Leaf vein

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reticulated, pinnate leaf veins in the common beech ( Fagus sylvatica )
parallel leaf veins in wild garlic ( Allium ursinum )

Leaf veins , also called leaf veins or in their entirety called nerves , are the vascular bundles in the leaf blades of the leaves . They serve the influx of water and nutrients, the removal of assimilates (in living beings by conversion of exogenous substances into the body's own substances), as well as mechanical reinforcement.

A distinction is made between the stronger main veins (also main nerves) and the more delicate vascular bundles (side nerves). There are basically four types of nerve:

  • One-nerved (uninervate): with a central vein without secondary veins, for example in the horsetail (Equisetum) or the fork-leaf family (Psilotaceae)
  • Parallel veined: predominantly in the Liliopsida ( monocot ). The main vascular bundles run lengthways and parallel to each other, which creates the mostly smooth leaf margin of the monocot. They are linked by weaker transverse bundles that are sometimes noticeable to the naked eye. The stomata are also mostly aligned in parallel.
  • Netznervatur (reticulate) (closed Vein): typical of dicots . The complicated arrangement of the vascular bundle nets makes almost any shape of the leaf blade and the leaf margin possible. The stomata are also arranged irregularly. There are now three types:
    • pinnate: with secondary veins along a central median vein.
    • threefold (ternate): with 3 main arteries from the basal point.
    • palmate: with 4 or more primary veins from the basal point.

There are two more special forms:

  • (penni-parallel): With essentially parallel, secondary veins extending from the midrib to the edges.
  • (palmati-parallel): If there are several primary veins from a single point, with parallel secondary veins.

The tertiary veins can be continuous, step-shaped (percurrente, scalariforme) or reticulate (reticulate), as well as at right angles to the main vein (perpendicular).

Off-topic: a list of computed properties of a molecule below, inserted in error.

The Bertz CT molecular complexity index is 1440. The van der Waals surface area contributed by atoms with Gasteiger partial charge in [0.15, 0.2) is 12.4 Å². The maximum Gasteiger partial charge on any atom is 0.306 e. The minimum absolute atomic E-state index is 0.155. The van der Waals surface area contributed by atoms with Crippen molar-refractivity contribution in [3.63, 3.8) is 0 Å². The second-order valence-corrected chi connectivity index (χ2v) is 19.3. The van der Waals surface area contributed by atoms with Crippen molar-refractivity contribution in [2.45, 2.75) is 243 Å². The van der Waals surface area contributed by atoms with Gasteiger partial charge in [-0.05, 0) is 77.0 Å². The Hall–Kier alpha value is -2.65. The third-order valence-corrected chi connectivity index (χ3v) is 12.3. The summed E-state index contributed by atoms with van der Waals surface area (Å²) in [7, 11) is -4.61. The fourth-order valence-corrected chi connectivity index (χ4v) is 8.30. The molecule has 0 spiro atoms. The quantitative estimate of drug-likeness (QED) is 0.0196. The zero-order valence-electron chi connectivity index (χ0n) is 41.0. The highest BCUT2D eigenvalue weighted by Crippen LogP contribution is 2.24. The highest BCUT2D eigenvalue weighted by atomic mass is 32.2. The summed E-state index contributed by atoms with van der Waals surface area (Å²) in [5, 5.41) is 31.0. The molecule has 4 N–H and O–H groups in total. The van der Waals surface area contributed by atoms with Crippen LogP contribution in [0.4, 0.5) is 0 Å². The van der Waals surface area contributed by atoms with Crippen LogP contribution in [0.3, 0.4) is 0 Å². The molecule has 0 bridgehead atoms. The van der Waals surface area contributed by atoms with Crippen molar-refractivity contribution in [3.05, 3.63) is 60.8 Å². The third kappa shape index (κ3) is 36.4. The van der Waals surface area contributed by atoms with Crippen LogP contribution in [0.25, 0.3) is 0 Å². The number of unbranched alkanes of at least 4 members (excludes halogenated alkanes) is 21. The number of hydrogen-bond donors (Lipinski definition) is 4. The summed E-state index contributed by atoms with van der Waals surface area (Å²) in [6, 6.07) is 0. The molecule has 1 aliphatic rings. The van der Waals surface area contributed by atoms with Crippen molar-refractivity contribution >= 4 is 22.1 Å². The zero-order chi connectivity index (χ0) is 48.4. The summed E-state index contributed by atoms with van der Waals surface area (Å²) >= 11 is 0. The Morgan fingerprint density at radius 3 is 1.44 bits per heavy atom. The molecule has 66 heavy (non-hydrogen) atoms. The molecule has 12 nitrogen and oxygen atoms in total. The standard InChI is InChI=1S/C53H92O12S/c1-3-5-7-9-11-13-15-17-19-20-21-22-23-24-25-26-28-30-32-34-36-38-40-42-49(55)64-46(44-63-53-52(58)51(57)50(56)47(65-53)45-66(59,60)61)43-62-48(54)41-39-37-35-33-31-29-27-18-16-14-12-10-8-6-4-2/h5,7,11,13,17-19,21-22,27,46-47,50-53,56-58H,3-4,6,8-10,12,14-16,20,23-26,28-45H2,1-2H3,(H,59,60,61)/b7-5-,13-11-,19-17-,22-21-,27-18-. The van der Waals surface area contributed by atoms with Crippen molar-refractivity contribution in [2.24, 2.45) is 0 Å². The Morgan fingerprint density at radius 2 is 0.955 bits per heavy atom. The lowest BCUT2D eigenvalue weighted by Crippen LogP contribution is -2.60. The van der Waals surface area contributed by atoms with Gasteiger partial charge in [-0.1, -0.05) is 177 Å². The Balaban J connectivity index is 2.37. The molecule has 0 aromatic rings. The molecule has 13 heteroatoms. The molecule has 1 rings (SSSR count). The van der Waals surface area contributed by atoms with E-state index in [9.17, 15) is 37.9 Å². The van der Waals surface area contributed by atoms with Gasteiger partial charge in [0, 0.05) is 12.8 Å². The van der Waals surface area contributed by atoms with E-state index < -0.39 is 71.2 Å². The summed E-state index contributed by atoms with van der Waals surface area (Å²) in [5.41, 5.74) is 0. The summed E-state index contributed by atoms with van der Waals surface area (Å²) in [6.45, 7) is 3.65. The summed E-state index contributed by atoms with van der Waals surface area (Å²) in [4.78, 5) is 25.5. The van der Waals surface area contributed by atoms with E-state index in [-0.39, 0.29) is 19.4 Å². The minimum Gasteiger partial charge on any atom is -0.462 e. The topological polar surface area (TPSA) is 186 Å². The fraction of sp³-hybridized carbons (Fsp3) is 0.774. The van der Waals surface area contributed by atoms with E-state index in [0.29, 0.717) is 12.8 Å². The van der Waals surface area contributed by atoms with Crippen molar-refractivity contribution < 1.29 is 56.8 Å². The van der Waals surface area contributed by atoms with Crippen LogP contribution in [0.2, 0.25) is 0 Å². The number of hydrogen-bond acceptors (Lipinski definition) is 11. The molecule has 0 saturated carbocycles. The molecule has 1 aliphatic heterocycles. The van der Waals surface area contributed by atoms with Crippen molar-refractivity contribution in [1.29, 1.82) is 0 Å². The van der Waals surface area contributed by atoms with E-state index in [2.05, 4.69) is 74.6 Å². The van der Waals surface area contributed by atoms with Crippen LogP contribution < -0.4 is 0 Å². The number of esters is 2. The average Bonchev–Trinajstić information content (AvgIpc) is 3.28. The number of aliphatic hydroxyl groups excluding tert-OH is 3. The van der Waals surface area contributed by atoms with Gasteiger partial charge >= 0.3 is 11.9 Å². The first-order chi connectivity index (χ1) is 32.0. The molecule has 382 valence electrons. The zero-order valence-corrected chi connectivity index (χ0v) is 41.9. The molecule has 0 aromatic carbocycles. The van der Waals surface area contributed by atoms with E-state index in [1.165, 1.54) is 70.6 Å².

• Fork or fan veins (dichotomous): is found mainly in Polypodiophyta ( fern plants ) and the ginkgo belonging to the Pinophyta ( naked plants ) . The vascular bundles are dichotomously ( fork-shaped ) branched and end blindly at the front edge of the leaf (open nerve).

The nervous system can also be classified according to another, complicated system; after Hickey and Wolfe , 1975.

In classical botany, leaf veins are a characteristic for determining the relationship. However, this feature is only of limited significance, with some taxa the relationships can be determined very well using the leaf veins, with other taxa this does not work. In paleobotany , the leaf veins are used to compare fossilized leaves with the leaves of today's species and to determine the relationship.


  • Andreas Bresinsky, Christian Körner, Joachim W. Kadereit, Gunther Neuhaus, Uwe Sonnewald: Strasburger - textbook of botany. 36th edition. Spectrum Akademischer Verlag, Heidelberg 2008, ISBN 978-3-8274-1455-7 .

Individual evidence

  1. ^ Leo J. Hickey and Jack A. Wolfe: The bases of angiosperm phylogeny: vegetative morphology. In: Annals of the Missouri Botanical Garden. 62 (3), 1975, pp. 538-589, quoted in: Leaf Architecture Working Group: Manual of Leaf Architecture. Smithsonian Institution, 1999, ISBN 0-9677554-0-9 , online (PDF; 4.06 MB), at geosc.psu.edu, accessed June 15, 2017.

Web links

Wiktionary: Blattader  - explanations of meanings, word origins, synonyms, translations